Recently I have stumbled on a digital e-store game for the Wii U that is an absolute real gem and a surprising addition to the internet-based side of Nintendo’s new console. One possible complaint about Little Inferno is that all gameplay requires the use of the Wii U gamepad’s touch screen with the TV merely showing exactly what is on the touch screen, meaning that this game can really just be played on gamepad alone – this feels like a bit of a waste when you have a big screen at your disposable.
Now, it’s a game that could be a little off-putting from its concept. It’s a game set just in a stone fireplace where you buy objects and burn them including logs, screaming robots, credit cards, batteries, exploding fish, unstable nuclear devices, and tiny galaxies. An adventure that takes place almost entirely in front of a fireplace. From that description it sounds very much like that Wii download which turned your television into a fish tank: pointless and a waste of money, even more so when this costs £8.99. But that is not the case here.
From the designers of World of Goo and Henry Hatsworth, Little Inferno mixes up the gameplay of ‘The Incredible Machine’ with the humour of ‘Worms’ or television show ‘Look Around You’. You start the game with just the fireplace and three possible items to buy, which arrive by carrier and take a certain length of time to be delivered. You can then drop them into the fireplace and watch them burn and see how they interact, with the game being an exercise in excellent use of physics and funny sound effects. Burning them in interesting ways earns you coins – as does killing the spiders that occasionally venture into the fireplace – that allow you to buy more items.
Half of the fun is watching the funny animations of things burning in a rather sinister way. In many ways it’s like a cartoony ZombiU – a game you couldn’t imagine appearing on a Nintendo console, famous for their family image. Here, instead of blood thirsty murderous zombies, you find yourself burning a toy bus full of kids with some horrifying, but sadistically humorous noises, or a joke shop snake container that fires hypodermic syringes out when you burn it, taken from the rejected toys catalogue. Then there’s the fat lady, whose animation, sounds and death are as well observed and employed as something like the Monty Python-inspired ‘Holy Hand Grenade’ from Worms.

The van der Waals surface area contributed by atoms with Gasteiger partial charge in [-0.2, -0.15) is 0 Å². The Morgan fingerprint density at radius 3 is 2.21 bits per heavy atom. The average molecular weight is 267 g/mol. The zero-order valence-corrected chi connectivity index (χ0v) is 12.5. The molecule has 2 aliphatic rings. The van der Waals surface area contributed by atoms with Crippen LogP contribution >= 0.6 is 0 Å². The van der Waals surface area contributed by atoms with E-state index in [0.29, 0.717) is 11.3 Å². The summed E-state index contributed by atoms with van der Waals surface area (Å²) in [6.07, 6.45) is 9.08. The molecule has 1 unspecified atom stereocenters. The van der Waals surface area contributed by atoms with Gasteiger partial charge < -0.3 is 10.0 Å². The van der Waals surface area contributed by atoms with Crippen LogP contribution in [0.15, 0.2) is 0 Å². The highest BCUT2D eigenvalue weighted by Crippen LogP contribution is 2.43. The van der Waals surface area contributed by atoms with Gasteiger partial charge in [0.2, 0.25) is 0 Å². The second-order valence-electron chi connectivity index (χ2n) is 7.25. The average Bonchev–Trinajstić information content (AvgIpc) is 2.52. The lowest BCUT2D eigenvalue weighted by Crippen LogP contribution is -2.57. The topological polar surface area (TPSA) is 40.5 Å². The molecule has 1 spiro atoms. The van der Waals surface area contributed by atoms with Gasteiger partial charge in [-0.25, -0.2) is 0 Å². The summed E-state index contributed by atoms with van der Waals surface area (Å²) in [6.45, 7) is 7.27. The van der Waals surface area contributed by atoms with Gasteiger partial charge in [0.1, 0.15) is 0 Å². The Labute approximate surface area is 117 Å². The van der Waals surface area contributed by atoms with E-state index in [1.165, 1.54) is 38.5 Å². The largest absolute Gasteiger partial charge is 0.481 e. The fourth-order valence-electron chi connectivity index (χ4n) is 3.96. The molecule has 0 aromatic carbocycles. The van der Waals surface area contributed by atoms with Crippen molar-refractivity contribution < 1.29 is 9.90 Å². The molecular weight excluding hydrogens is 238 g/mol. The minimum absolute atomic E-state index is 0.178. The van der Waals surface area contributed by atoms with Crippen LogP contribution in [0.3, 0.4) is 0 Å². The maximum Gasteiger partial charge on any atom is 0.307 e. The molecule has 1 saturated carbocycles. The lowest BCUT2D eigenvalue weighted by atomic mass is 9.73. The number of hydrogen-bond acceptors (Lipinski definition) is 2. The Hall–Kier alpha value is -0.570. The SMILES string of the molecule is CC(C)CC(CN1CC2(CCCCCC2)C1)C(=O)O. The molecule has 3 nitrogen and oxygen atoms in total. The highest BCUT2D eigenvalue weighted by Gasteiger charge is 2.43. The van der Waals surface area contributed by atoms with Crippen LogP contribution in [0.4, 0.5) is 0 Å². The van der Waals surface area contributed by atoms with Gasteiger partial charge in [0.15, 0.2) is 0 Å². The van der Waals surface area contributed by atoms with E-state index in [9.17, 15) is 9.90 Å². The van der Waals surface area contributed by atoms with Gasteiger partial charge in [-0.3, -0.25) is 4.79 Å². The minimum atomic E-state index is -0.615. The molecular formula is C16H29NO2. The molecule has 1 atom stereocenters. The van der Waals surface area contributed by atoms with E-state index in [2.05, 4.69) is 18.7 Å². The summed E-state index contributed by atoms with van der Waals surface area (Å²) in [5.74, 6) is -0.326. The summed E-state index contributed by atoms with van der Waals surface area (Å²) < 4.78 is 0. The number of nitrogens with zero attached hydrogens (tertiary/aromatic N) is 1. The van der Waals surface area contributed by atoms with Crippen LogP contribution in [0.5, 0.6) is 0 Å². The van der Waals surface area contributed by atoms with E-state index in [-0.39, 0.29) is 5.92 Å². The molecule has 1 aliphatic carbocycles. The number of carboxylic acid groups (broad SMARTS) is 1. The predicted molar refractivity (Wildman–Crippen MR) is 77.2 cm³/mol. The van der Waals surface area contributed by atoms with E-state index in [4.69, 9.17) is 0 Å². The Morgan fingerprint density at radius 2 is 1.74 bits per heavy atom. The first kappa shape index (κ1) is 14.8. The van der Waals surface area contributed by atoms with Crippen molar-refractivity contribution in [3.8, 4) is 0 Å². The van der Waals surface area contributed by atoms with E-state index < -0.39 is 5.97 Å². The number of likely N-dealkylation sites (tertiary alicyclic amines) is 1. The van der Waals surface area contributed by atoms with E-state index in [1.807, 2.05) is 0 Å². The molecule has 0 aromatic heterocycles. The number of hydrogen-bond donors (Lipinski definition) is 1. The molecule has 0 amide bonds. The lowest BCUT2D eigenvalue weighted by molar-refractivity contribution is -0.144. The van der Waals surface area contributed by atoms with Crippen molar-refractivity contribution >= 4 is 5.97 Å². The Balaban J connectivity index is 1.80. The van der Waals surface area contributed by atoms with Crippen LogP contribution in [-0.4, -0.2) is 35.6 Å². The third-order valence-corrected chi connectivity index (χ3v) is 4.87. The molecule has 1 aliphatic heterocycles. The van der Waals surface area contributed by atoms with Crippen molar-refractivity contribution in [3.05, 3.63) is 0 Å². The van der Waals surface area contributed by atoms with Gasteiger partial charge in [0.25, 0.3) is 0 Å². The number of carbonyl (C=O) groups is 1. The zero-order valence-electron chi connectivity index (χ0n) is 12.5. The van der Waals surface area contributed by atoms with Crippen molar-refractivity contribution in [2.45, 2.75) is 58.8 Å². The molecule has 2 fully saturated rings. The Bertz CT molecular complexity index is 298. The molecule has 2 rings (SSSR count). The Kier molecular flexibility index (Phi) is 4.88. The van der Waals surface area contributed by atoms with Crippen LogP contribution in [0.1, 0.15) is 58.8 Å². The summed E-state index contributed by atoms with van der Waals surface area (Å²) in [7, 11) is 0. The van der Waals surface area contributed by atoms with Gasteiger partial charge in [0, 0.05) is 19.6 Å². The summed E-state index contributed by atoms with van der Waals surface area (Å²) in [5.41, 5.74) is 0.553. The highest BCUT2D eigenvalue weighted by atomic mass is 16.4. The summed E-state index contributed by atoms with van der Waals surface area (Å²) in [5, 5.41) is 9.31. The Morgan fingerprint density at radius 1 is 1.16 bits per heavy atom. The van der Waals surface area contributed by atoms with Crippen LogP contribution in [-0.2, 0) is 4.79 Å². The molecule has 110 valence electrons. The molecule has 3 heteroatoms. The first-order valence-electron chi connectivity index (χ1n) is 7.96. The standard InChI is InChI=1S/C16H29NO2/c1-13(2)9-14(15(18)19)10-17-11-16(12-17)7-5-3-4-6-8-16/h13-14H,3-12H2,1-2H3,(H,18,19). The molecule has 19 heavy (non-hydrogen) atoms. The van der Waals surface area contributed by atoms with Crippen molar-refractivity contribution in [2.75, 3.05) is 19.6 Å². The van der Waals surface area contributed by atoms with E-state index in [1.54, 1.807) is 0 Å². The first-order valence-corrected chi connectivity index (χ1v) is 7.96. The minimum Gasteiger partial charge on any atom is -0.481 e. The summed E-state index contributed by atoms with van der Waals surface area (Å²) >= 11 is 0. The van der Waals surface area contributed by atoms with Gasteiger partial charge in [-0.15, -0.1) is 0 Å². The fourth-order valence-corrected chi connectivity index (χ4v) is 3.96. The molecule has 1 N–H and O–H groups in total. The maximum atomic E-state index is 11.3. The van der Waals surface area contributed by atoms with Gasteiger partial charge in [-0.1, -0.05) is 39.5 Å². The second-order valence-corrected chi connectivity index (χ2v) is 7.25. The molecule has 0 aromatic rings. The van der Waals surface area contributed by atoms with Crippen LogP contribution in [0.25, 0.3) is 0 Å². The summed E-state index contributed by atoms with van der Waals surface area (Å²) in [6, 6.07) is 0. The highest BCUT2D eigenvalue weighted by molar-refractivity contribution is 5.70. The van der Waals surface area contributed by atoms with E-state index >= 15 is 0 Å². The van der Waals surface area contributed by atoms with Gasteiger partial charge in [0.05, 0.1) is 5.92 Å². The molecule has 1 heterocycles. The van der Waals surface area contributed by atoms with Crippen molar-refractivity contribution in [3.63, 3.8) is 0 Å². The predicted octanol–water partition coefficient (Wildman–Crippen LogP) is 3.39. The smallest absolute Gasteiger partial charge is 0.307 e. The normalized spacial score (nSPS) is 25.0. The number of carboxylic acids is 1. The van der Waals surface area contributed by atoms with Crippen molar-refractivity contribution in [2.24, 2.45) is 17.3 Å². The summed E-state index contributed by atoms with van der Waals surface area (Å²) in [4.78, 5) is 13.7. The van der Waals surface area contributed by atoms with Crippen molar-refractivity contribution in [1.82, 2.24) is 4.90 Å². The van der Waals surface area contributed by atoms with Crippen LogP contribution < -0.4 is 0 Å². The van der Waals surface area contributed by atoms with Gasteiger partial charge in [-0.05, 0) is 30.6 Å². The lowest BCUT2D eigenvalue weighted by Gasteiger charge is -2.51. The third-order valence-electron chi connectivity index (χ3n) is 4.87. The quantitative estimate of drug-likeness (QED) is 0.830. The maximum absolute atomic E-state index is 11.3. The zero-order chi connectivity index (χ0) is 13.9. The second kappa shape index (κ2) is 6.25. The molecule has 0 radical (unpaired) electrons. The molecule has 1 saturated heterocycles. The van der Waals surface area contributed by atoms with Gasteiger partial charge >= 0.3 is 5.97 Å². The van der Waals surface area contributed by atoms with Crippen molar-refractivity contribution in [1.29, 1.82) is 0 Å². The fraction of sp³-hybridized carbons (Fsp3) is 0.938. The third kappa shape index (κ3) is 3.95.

It does sometimes fall down with some items not interacting as you’d expect or not making noise as you drop them sometimes, but with some really realistic physics effects that see the fire sucked or blown, or items exploding in true-to-life ways, or gravity being affected by others, it really is well done.
The game is also peppered with some great fifties-style references, from the music to the occasional video, one a spot-on infomercial that mixes up ‘South Park’ animation with a ‘Little Britain’ surrealness. Plus, there is a steady plot that evolves involving a weird, stalkery girl sending you letters and gifts (which can also be burned) and suggestions from her and the weatherman that not all is right on the world, with a strange, creepy plot unfolding, with the ‘Tomorrow Corporation’ that bring you the fireplace having a very haunting feeling to them.
You progress through the game by collecting coins, burning items in combos to unlock bonuses that allow you to get items delivered more quickly, and expanding your mailbox to hold more items, buying more catalogues and getting more items as you reach the conclusion to the physics-based puzzler.
Little Inferno is a weird game as on the surface it sounds pointless and shallow, but spend just five minutes with it and its well evoked atmosphere, eye for detail and surreal and witty humour, plus some quite disturbing tasks, and you’ll be won over. With lots of items and a fair bit of playability, this will keep you going for a while. Plus, it can be played just on the GamePad with both screens mirroring each other.
I was surprised when Nintendo let ZombiU on the system. I’m even more surprised that this creepy little download which sees you burning toys, items and creatures with glee appears on the WiiU. But I’m glad it has; a truly enjoyable micro-game with a great sense of humour. It’s the sort of thing you’d expect on a Nintendo console, though, from the consoles that brought WarioWare to the world, though it is also available for Windows.
REVIEW CODE: A complimentary Nintendo Wii U code was provided to Brash Games for this review. Please send all review code enquiries to firstname.lastname@example.org.
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